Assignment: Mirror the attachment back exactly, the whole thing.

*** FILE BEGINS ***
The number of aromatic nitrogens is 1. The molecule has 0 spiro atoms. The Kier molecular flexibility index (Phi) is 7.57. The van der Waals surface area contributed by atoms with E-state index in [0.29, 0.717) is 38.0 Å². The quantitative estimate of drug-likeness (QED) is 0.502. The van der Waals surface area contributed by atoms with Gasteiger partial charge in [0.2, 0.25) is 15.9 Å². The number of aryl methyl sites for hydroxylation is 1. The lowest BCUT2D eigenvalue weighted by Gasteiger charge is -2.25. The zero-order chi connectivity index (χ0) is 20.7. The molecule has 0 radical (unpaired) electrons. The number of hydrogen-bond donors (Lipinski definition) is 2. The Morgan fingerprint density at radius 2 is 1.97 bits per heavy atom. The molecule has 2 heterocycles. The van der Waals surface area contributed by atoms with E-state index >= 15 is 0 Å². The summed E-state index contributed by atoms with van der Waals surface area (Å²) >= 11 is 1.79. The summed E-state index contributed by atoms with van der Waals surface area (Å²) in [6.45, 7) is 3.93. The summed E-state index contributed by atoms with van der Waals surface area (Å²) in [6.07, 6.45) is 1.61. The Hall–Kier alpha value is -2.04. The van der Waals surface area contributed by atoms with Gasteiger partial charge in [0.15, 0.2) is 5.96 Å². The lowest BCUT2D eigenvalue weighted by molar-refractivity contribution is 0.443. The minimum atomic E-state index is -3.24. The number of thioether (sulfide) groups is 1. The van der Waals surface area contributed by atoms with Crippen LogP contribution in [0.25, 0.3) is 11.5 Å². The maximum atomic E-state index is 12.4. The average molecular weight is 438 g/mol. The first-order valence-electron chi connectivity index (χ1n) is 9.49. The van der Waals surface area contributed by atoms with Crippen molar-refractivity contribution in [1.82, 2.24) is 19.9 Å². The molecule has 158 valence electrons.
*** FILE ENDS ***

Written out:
The number of aromatic nitrogens is 1. The molecule has 0 spiro atoms. The Kier molecular flexibility index (Phi) is 7.57. The van der Waals surface area contributed by atoms with E-state index in [0.29, 0.717) is 38.0 Å². The quantitative estimate of drug-likeness (QED) is 0.502. The van der Waals surface area contributed by atoms with Gasteiger partial charge in [0.2, 0.25) is 15.9 Å². The number of aryl methyl sites for hydroxylation is 1. The lowest BCUT2D eigenvalue weighted by Gasteiger charge is -2.25. The zero-order chi connectivity index (χ0) is 20.7. The molecule has 0 radical (unpaired) electrons. The number of hydrogen-bond donors (Lipinski definition) is 2. The Morgan fingerprint density at radius 2 is 1.97 bits per heavy atom. The molecule has 2 heterocycles. The van der Waals surface area contributed by atoms with E-state index >= 15 is 0 Å². The summed E-state index contributed by atoms with van der Waals surface area (Å²) >= 11 is 1.79. The summed E-state index contributed by atoms with van der Waals surface area (Å²) in [6.45, 7) is 3.93. The summed E-state index contributed by atoms with van der Waals surface area (Å²) in [6.07, 6.45) is 1.61. The Hall–Kier alpha value is -2.04. The van der Waals surface area contributed by atoms with Gasteiger partial charge in [0.15, 0.2) is 5.96 Å². The lowest BCUT2D eigenvalue weighted by molar-refractivity contribution is 0.443. The minimum atomic E-state index is -3.24. The number of thioether (sulfide) groups is 1. The van der Waals surface area contributed by atoms with Crippen LogP contribution in [0.25, 0.3) is 11.5 Å². The maximum atomic E-state index is 12.4. The average molecular weight is 438 g/mol. The first-order valence-electron chi connectivity index (χ1n) is 9.49. The van der Waals surface area contributed by atoms with Crippen molar-refractivity contribution in [1.82, 2.24) is 19.9 Å². The molecule has 158 valence electrons.